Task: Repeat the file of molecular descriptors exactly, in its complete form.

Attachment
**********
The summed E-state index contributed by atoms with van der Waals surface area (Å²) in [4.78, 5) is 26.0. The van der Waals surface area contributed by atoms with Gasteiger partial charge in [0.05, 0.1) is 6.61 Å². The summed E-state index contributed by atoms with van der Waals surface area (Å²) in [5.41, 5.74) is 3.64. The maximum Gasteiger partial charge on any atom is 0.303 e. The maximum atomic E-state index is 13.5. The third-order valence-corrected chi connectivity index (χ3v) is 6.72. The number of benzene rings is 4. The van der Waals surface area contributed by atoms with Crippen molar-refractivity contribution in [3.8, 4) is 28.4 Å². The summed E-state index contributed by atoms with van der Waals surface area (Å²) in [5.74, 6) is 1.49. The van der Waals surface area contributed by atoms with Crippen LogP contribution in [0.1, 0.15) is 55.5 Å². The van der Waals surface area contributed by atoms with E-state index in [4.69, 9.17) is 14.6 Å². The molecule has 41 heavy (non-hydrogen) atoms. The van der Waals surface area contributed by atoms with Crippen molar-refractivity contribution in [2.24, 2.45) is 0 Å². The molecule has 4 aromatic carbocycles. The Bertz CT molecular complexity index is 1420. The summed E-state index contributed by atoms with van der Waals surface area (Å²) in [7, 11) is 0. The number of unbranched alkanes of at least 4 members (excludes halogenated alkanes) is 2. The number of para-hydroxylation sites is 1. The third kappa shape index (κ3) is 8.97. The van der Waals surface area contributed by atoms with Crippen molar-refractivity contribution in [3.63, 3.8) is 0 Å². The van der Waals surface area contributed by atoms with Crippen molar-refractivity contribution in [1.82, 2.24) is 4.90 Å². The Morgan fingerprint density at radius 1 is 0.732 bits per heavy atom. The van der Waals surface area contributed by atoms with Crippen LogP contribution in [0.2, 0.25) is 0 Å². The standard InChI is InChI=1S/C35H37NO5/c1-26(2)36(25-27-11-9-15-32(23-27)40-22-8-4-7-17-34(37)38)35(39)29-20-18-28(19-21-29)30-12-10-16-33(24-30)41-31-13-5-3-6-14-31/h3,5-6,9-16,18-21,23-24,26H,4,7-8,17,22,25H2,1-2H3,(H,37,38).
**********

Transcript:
The summed E-state index contributed by atoms with van der Waals surface area (Å²) in [4.78, 5) is 26.0. The van der Waals surface area contributed by atoms with Gasteiger partial charge in [0.05, 0.1) is 6.61 Å². The summed E-state index contributed by atoms with van der Waals surface area (Å²) in [5.41, 5.74) is 3.64. The maximum Gasteiger partial charge on any atom is 0.303 e. The maximum atomic E-state index is 13.5. The third-order valence-corrected chi connectivity index (χ3v) is 6.72. The number of benzene rings is 4. The van der Waals surface area contributed by atoms with Crippen molar-refractivity contribution in [3.8, 4) is 28.4 Å². The summed E-state index contributed by atoms with van der Waals surface area (Å²) in [5.74, 6) is 1.49. The van der Waals surface area contributed by atoms with Crippen LogP contribution in [0.1, 0.15) is 55.5 Å². The van der Waals surface area contributed by atoms with E-state index in [4.69, 9.17) is 14.6 Å². The molecule has 41 heavy (non-hydrogen) atoms. The van der Waals surface area contributed by atoms with Crippen molar-refractivity contribution in [2.24, 2.45) is 0 Å². The molecule has 4 aromatic carbocycles. The Bertz CT molecular complexity index is 1420. The summed E-state index contributed by atoms with van der Waals surface area (Å²) in [7, 11) is 0. The number of unbranched alkanes of at least 4 members (excludes halogenated alkanes) is 2. The number of para-hydroxylation sites is 1. The third kappa shape index (κ3) is 8.97. The van der Waals surface area contributed by atoms with Crippen molar-refractivity contribution in [3.63, 3.8) is 0 Å². The van der Waals surface area contributed by atoms with Crippen molar-refractivity contribution in [1.82, 2.24) is 4.90 Å². The Morgan fingerprint density at radius 1 is 0.732 bits per heavy atom. The van der Waals surface area contributed by atoms with Crippen LogP contribution in [0.2, 0.25) is 0 Å². The standard InChI is InChI=1S/C35H37NO5/c1-26(2)36(25-27-11-9-15-32(23-27)40-22-8-4-7-17-34(37)38)35(39)29-20-18-28(19-21-29)30-12-10-16-33(24-30)41-31-13-5-3-6-14-31/h3,5-6,9-16,18-21,23-24,26H,4,7-8,17,22,25H2,1-2H3,(H,37,38).